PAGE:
Cloud Computing Economics - There Is No Free Service

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Cloudonomics Authors: Lori MacVittie, Skytap Blog, David H Deans, Shelly Palmer, Tim Crawford

Related Topics: Cloud Computing, Virtualization Magazine, Cloudonomics Journal, SOA Best Practices Digest, SOA & WOA Magazine, SOA in the Cloud Expo, CIO/CTO Update, Telecom Innovation, Java in the Cloud, DevOps for Business Application Services, SDN Journal, DevOps Journal, Internet of Things Journal

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Software Defined Application Services

Everything as a Service has become nearly a synonym for cloud computing. That's unsurprising

Everything as a Service has become nearly a synonym for cloud computing. That's unsurprising, as the benefits of cloud - from economy of scale to increased service velocity - are derived mainly from the abstraction of network, compute and storage resources into services that can be rapidly provisioned, elastically scaled and intelligently orchestrated. We've come to use "Everything as a Service" and "Software Defined Data Center" nearly interchangeably, because the goal of both is really to drive toward IT as a Service. A world in which end-users (application owners and administrators) can provision, scale and orchestrate the resources necessary to deliver applications from app dev through devops to the network.

This journey, in part, gave rise to SDN as a means to include the network in this new service-oriented data center. But SDN focused on only a subset of the network stack, leaving critical layer 4-7 services behind.

Needless to say, such services are critical. Elastic scale is impossible without a combination of visibility and load balancing, after all, and a plethora of performance, security and even identity management focused services have become integral to modern data center architectures attempting to address pressures arising from trends like the Internet of Things, mobility, a steady stream of attacks, and an increasingly impatient consumer base.

The problem of what to do about layer 4-7 services has been bandied about and given a lot of lip service, but no one really had a good solution - not one that integrated both with application (cloud and virtualization orchestration) and network orchestration solutions.

Given F5's long-standing leadership in the realm of layer 4-7 services, we bent our heads together and found a solution. One that integrates and interoperates with SDN and compute orchestration solutions. One that applies SDN principles to application service networks. One that abstracts the application network resources necessary to deliver application services in a way that fills that gap between the network and compute orchestration layers.

That solution is F5 Synthesis, and what it enables is Software Defined Application Services (SDAS).

SDAS is the result of delivering highly flexible and programmatic application services from a unified, high-performance application service fabric. Orchestrated intelligently by BIG-IQ, SDAS can be provisioned and architected to solve significant pain points resulting from the whirling maelstrom of trends driving IT today.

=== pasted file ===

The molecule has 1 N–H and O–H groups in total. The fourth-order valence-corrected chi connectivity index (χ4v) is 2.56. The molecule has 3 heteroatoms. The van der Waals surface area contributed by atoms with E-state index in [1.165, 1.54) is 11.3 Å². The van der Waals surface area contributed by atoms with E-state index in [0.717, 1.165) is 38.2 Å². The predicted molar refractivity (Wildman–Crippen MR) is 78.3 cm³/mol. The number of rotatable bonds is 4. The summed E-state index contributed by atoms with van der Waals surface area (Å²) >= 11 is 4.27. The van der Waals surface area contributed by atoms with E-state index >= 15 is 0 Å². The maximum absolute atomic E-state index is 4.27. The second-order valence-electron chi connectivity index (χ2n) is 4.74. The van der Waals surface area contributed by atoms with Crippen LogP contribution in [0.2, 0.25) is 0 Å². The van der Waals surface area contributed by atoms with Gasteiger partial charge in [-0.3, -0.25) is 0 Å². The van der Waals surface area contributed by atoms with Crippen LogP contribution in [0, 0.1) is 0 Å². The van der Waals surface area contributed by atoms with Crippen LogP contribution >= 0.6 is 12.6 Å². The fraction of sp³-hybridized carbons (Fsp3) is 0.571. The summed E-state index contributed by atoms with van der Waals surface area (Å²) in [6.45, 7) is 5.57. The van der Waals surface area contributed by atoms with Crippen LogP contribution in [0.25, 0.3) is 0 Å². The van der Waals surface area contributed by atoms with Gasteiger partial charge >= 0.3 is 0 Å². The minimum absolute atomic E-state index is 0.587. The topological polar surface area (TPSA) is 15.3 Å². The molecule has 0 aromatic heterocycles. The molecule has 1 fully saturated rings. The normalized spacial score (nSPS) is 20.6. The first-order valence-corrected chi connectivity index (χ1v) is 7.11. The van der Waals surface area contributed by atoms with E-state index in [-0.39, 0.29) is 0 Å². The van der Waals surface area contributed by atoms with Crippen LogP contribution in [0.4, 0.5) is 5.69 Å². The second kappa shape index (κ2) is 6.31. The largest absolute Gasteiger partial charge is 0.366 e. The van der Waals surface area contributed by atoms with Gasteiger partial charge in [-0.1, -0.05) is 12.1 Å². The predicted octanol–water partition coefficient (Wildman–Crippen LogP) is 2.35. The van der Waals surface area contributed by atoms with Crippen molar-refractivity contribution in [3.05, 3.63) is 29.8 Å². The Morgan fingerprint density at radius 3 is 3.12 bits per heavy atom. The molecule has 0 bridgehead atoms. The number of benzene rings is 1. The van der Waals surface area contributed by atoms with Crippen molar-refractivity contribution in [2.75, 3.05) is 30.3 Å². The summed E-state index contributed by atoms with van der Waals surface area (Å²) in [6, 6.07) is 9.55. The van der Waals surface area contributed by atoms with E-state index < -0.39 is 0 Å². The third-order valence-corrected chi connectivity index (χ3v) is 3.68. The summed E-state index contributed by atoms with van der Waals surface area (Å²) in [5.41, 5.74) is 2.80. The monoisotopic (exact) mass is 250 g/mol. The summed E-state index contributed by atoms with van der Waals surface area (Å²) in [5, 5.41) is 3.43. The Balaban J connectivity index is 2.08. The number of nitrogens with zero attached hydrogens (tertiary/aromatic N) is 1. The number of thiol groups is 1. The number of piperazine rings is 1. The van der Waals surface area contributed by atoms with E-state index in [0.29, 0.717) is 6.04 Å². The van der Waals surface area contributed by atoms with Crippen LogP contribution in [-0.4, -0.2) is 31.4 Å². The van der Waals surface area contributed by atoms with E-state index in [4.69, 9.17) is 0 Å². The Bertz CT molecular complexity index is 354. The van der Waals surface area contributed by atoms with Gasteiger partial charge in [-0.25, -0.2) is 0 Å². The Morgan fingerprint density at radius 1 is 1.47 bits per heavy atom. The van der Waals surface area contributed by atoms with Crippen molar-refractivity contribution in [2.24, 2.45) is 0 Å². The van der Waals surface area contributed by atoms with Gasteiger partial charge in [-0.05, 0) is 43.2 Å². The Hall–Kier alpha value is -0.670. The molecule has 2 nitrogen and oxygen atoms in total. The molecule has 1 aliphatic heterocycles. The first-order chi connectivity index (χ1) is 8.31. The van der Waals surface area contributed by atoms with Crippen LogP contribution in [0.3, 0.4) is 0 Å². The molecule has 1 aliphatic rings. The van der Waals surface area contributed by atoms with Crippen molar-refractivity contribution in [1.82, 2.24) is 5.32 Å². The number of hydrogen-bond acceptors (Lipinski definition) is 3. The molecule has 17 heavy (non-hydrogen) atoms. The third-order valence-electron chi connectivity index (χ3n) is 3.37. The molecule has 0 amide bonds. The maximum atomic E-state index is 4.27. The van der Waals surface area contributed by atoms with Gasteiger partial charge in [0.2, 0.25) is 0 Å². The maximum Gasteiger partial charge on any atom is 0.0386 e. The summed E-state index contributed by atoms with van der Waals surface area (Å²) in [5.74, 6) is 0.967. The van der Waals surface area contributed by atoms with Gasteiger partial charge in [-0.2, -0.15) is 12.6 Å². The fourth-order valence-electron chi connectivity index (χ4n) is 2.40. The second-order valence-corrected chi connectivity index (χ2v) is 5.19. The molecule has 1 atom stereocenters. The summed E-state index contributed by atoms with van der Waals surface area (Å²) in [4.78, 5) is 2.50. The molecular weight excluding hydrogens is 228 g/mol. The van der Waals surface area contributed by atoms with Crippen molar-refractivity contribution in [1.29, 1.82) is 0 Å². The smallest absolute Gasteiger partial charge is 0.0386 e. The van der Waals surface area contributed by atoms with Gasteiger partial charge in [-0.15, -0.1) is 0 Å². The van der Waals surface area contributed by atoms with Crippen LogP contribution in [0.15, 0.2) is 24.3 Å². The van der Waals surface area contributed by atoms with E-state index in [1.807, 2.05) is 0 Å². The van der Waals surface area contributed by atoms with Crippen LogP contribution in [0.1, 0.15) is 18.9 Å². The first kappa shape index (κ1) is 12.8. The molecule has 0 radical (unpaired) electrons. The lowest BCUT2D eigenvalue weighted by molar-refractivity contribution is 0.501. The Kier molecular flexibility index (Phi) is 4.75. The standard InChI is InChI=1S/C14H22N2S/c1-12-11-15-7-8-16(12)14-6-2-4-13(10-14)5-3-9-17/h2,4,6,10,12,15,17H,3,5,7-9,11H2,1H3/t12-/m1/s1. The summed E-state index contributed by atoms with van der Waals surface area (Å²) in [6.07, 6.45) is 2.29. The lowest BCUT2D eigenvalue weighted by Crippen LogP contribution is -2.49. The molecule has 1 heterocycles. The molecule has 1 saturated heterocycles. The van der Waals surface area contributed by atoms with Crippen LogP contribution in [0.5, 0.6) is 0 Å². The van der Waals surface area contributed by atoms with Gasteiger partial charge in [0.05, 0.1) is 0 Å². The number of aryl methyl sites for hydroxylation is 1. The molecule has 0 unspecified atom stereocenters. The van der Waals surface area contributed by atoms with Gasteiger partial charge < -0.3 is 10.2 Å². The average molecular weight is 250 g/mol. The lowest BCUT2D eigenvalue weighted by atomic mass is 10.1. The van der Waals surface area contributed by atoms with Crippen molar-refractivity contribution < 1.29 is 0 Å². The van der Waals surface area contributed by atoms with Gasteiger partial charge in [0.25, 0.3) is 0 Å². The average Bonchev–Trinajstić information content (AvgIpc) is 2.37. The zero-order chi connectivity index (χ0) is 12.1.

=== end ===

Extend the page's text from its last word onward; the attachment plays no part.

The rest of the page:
SDAS relies on abstraction; on the ability to take advantage of resources pooled from any combination of physical, virtual and cloud deployed F5 platforms. End-users are empowered to provision services instead of devices, and to leverage the visibility inherent in F5's full proxy-based platform approach.


SDAS are highly flexible, owing to programmatic interfaces at not just the control (iControl, REST APIs) and data plane (iRules, node.js, Groovy) layers, but also at the configuration layer (iCall and iApps) to enable real-time, event-driven changes in behavior at the service level.

SDAS is the next phase in the lengthy evolution of application delivery. As the approach to data centers becomes increasingly software-defined, so must the components that comprise the data center. That certainly must include the application service that have become so critical to ensuring the reliability, security and performance of the growing catalog of applications delivered to employees and consumers and, of course, "things" that make up the Internet today.

Additional Resources:

  1. F5 Synthesis: The Time is Right

More Stories By Lori MacVittie

Lori MacVittie is responsible for education and evangelism of application services available across F5’s entire product suite. Her role includes authorship of technical materials and participation in a number of community-based forums and industry standards organizations, among other efforts. MacVittie has extensive programming experience as an application architect, as well as network and systems development and administration expertise. Prior to joining F5, MacVittie was an award-winning Senior Technology Editor at Network Computing Magazine, where she conducted product research and evaluation focused on integration with application and network architectures, and authored articles on a variety of topics aimed at IT professionals. Her most recent area of focus included SOA-related products and architectures. She holds a B.S. in Information and Computing Science from the University of Wisconsin at Green Bay, and an M.S. in Computer Science from Nova Southeastern University.